“Are you finding the arrangements satisfactory? I’m sure it’s a little cramped in there for the two of you.” His eyes drifted to Cameron’s lap. “And a cat.”
“We’ve managed fine,” Andrea said, with just a hint of a smile. “If we didn’t get along so well, it might make it difficult.”
“Yes, well, it was a rather rushed job. And a surprise. Ross was never one for partners. I was shocked she requested one now.”
Cameron felt a hot blush light up her face as Andrea turned suspicious eyes on her. She had told Andrea that Murdock was the one who insisted she take a partner, not the other way around.
“Really? Well that explains why she’s so bossy then,” Andrea said, her eyes questioning.
Cameron cleared her throat. “Have we had enough chit-chat? I assume you have an assignment,” she said.
“Unfortunately, yes. Where are you? Still in Utah?”
“We’re in southern Colorado,” she said. “Just outside of Durango.”
“I’ll need you to head west,” he said. “Two weeks ago a headless body was found twelve miles east of Barstow, California, along I-40,” he said matter-of-factly. “Unidentified female, naked. She was wrapped in a brown plastic tarp and dumped in the desert. A motorist stopped with a flat tire found her.”
“And the motorist has been cleared?”
“Thoroughly. Yesterday, a second body was found. This one just outside the boundary of Joshua Tree National Monument. Same as the first. Naked. No head.”
“Okay, help me with my geography. I’m assuming they’re close together?”
“Joshua Tree hits I-10 on its southern border,” Andrea supplied. “But the northern part would be closer to I-40. They’re both in the Mojave Desert, although Joshua Tree creeps into a southern desert—Colorado Desert, I believe.”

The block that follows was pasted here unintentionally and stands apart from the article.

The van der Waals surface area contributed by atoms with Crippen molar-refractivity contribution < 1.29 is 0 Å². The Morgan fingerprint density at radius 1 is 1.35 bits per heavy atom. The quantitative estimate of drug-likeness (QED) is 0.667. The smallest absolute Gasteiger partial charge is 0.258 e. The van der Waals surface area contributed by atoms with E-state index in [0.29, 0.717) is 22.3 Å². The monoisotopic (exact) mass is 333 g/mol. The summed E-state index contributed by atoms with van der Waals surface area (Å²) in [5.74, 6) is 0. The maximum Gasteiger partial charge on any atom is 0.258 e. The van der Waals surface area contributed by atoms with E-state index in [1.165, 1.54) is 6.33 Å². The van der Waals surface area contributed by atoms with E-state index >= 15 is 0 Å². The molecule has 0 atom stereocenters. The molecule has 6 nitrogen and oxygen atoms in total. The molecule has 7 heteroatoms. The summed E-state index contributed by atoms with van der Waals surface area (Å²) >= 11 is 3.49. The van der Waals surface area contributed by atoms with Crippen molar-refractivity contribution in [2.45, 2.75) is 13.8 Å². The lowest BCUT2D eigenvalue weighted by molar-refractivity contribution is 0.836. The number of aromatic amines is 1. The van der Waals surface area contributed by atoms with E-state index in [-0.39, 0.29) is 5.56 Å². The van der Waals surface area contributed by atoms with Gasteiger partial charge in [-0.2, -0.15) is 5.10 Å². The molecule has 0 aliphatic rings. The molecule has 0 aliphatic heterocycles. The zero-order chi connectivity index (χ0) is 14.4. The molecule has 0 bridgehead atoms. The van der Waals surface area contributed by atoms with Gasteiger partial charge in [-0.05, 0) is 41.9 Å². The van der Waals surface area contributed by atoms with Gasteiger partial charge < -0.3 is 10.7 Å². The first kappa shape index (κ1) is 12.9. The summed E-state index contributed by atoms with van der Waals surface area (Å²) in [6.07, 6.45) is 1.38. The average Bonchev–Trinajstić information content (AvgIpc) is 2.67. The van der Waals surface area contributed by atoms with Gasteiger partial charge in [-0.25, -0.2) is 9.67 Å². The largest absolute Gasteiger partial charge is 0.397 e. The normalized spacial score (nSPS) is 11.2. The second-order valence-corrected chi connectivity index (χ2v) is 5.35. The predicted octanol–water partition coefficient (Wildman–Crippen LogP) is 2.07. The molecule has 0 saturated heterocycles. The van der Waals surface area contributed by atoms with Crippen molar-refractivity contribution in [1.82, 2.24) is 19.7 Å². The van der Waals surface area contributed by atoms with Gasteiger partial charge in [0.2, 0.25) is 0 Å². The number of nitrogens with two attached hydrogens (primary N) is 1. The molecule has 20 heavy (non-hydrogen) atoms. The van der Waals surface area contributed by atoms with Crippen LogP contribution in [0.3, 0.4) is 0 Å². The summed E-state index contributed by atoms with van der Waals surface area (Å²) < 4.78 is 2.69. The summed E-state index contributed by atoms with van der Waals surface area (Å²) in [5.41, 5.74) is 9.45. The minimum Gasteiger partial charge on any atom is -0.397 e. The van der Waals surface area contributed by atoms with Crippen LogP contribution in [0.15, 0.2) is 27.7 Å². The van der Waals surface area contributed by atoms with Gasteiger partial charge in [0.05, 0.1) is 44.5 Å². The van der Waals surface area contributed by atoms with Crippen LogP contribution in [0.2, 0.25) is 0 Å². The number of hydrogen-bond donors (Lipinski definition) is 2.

“I forgot you’re from LA, of course,” Murdock said. “You’re more familiar with that area than I am. The second body was found along I-10 near what they call the Cactus City rest area—near Indio—which I’m told is a major stopping point for travelers,” he said. “So the two sites aren’t that close.”
“So another serial killer,” Cameron said. “Great.”
“I don’t know if either of you are familiar with the FBI’s investigation of the Highway Serial Killings. They have a huge database that I’ve given both of you access to. The concentration is mainly along I-40, east of Oklahoma City. The database covers every body found dumped along an interstate highway. There are well over four hundred, if that gives you any idea,” he said.
“So multiple killers, obviously,” Andrea said.
“Yes. There could be dozens. But the two bodies found in the desert are obviously linked. It’ll give you a chance to play with your algorithms again, Cameron.”
“Long haul truckers?” Cameron asked. “That would seem obvious. They almost exclusively use the interstates.”
“Don’t most trucks have GPS tracking now so their companies can keep up with them?” Andrea asked.
Murdock nodded. “Yes. However, there are thousands of companies and getting access to their records would require subpoenas if they weren’t willing to volunteer the information. Not to mention the small companies which don’t have GPS tracking. And then there are individual owners of trucks who contract out. It’s an endless search.”
“So the database is for information only?”
“They’ve been able to link some murders and they’ve arrested a few. Very few. I’ll e-mail you the links and you can take a look yourself.”
“Okay. So who do we contact?”
“Riverside County Sheriff’s Department is investigating the one in Cactus City. They have a substation and a coroner in Indio who did the autopsy. San Bernardino County Sheriff’s Department is looking into the one found near Barstow. The county coroner did the post. I’ll e-mail you both files.”
“And both victims are unidentified?” Cameron asked.
“Yes. One age eighteen to twenty-two. The other, twenty-five to thirty.”
“Both departments know we’re coming?”